Bolivia is great.
May I make one thing clear before something else is written? I had my concerns and doubts about safety there – before leaving AustraliaI wouldn’t have gone further South East Asiain tourist hotspots such as Phuket and Bali. On the first day of walking through La Paz, I tied my camera cord to my belt. After a few days, this mental behavior died away.
I was met by warm, welcoming exchanges with every Boliviano I encountered. The best way someone described it was “when you travel to certain places you can see it in their eyes” [that they don’t feel positive about you]. Here it is different. You don’t feel that here.” This idea sounded true for the duration of my time there.
Now you can of course read some wonderful guides about Bolivia here and here, but this one is a little different. My wife and I spent 10 days in Copacabana, La Paz, Uyuni and Potosi. It was a 4WD tour of the salt flats, sandwiched by short stops on the highest lake in the world, in a mountainous urban sprawl and modest mining environment.
we traveled across the border from Puno in Peru, moving around the southern edge of Lake Titicaca. The crossing process was not as difficult as it was for some travelers from the United States who were on our bus and felt $160 lighter in the pocket.
We have arrived in Copacabana in the early afternoon and had just missed the second boat to Isla del Sol so we decided it was a write off day as there was very little to do in the town itself.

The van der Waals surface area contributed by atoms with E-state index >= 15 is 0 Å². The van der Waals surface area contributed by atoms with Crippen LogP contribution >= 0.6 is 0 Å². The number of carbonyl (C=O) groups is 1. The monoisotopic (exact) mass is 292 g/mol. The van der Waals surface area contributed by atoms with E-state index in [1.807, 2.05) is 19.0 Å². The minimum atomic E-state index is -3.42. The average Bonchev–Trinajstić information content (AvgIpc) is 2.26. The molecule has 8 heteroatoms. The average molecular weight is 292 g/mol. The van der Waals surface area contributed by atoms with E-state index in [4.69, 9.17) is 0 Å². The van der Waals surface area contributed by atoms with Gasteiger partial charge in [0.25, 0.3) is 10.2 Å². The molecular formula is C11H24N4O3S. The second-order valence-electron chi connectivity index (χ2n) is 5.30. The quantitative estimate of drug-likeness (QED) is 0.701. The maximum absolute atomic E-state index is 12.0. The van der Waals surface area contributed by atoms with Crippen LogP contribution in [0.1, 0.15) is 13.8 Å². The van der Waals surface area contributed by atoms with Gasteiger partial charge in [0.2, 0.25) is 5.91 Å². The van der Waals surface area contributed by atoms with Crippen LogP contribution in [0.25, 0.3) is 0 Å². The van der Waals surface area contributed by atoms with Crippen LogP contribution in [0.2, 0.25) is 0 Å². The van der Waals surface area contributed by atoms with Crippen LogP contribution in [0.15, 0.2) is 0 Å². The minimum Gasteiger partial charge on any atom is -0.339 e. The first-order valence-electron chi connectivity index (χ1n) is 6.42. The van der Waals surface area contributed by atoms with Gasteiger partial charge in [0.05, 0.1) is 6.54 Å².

A piece of advice for anyone who decides to check out the nightlife there – my friends and I went for a few drinks after dinner but got a power outage across the city at 9:30am. We waited a while but saw all the shops close for the evening. We took this as a sign that it wasn’t going to happen any time soon; look and behold, the power returned 12 hours later.
After a 90 minute boat ride we were met by an island in the lake which was a sight to behold. Isla del Sol had a few ancient ruins on the island, some of which were too difficult to access.
However, the main reason we visited was this picturesque view of the Andes (camera doesn’t do it justice).
Dinner should be determined by how breathless you find yourself walking up the hill to find a restaurant. However, the pigs and donkeys will make you find the wind to laugh.
We then traveled to the north of the island, where there was a much more relaxed atmosphere. After checking in for the night, we sat on the beach inland and watched the day go by as pigs, sheep and geese were brought home from grazing for the day. It was a funny event; I almost had to pinch myself. Sitting on the highest lake in the world, watching farm animals herd along the beach – it’s not something you see every day.
Our next stop was Peace, built into craggy mountains that have the frenetic pace of life you’d expect from Bolivia’s largest city. There are some signs that it is a city that respects the traditional aspects of its culture, with an eye on progress in the future.
The Witches’ Market is located in the center of the city and is a one-stop shop for tourists and medicine men, or where we are, equal. It gets its name from the unusual line of products it stocks – llama fetuses, powdered potions, amulets and medicinal plants. The potions are believed to be used to cure all sorts of ailments, from cancer to lost libido. Traditionally, the llama fetus is buried as part of a ritual when a house is being built. This neighborhood is also a good place to shop for those clichéd Andean tourist numbers like llama sweaters and ponchos.
Just a short walk is the Mercardo Lanza. Here you can find your B10 menus (where else can you pick up a two-course meal for $2?) and freshly blended juice the size of your head.
A glimpse into the future while in La Paz, take a ride on the teleferico, or funicular. While most of the city’s architecture and structures look a bit run down and dare I say the funicular is dated, it’s different. The thrill I felt walking through the station was no different from when we visited Tokyo a few years ago – crazy to say, but, futuristic.